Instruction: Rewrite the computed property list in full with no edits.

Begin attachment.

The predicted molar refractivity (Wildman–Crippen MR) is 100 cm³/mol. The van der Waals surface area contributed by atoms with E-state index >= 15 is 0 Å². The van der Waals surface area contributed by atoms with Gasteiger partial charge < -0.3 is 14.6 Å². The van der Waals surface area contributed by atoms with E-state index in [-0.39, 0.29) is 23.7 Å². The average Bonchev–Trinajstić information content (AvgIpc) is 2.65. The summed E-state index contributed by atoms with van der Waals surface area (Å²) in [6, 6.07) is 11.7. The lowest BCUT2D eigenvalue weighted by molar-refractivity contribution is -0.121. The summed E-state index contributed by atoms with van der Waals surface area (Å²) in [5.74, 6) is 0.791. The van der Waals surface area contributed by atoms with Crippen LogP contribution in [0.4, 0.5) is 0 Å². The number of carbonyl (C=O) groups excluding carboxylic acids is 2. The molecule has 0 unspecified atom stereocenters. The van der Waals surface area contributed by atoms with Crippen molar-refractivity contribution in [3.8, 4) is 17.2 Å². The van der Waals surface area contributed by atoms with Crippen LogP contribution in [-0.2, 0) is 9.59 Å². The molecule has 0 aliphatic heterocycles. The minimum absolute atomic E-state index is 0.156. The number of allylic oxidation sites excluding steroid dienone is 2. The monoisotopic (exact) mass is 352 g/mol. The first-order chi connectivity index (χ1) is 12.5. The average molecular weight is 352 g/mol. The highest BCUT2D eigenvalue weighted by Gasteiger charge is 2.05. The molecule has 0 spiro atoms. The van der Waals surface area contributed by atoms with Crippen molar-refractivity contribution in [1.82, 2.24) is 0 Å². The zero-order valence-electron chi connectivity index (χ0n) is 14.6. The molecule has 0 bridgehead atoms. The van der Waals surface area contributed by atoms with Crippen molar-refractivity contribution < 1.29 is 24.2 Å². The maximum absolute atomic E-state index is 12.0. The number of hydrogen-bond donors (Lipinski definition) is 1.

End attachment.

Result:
The predicted molar refractivity (Wildman–Crippen MR) is 100 cm³/mol. The van der Waals surface area contributed by atoms with E-state index >= 15 is 0 Å². The van der Waals surface area contributed by atoms with Gasteiger partial charge < -0.3 is 14.6 Å². The van der Waals surface area contributed by atoms with E-state index in [-0.39, 0.29) is 23.7 Å². The average Bonchev–Trinajstić information content (AvgIpc) is 2.65. The summed E-state index contributed by atoms with van der Waals surface area (Å²) in [6, 6.07) is 11.7. The lowest BCUT2D eigenvalue weighted by molar-refractivity contribution is -0.121. The summed E-state index contributed by atoms with van der Waals surface area (Å²) in [5.74, 6) is 0.791. The van der Waals surface area contributed by atoms with Crippen LogP contribution in [0.4, 0.5) is 0 Å². The number of carbonyl (C=O) groups excluding carboxylic acids is 2. The molecule has 0 unspecified atom stereocenters. The van der Waals surface area contributed by atoms with Crippen molar-refractivity contribution in [3.8, 4) is 17.2 Å². The van der Waals surface area contributed by atoms with Crippen LogP contribution in [-0.2, 0) is 9.59 Å². The molecule has 0 aliphatic heterocycles. The minimum absolute atomic E-state index is 0.156. The number of allylic oxidation sites excluding steroid dienone is 2. The monoisotopic (exact) mass is 352 g/mol. The first-order chi connectivity index (χ1) is 12.5. The average molecular weight is 352 g/mol. The highest BCUT2D eigenvalue weighted by Gasteiger charge is 2.05. The molecule has 0 spiro atoms. The van der Waals surface area contributed by atoms with Crippen molar-refractivity contribution in [1.82, 2.24) is 0 Å². The zero-order valence-electron chi connectivity index (χ0n) is 14.6. The molecule has 0 bridgehead atoms. The van der Waals surface area contributed by atoms with Crippen molar-refractivity contribution < 1.29 is 24.2 Å². The maximum absolute atomic E-state index is 12.0. The number of hydrogen-bond donors (Lipinski definition) is 1.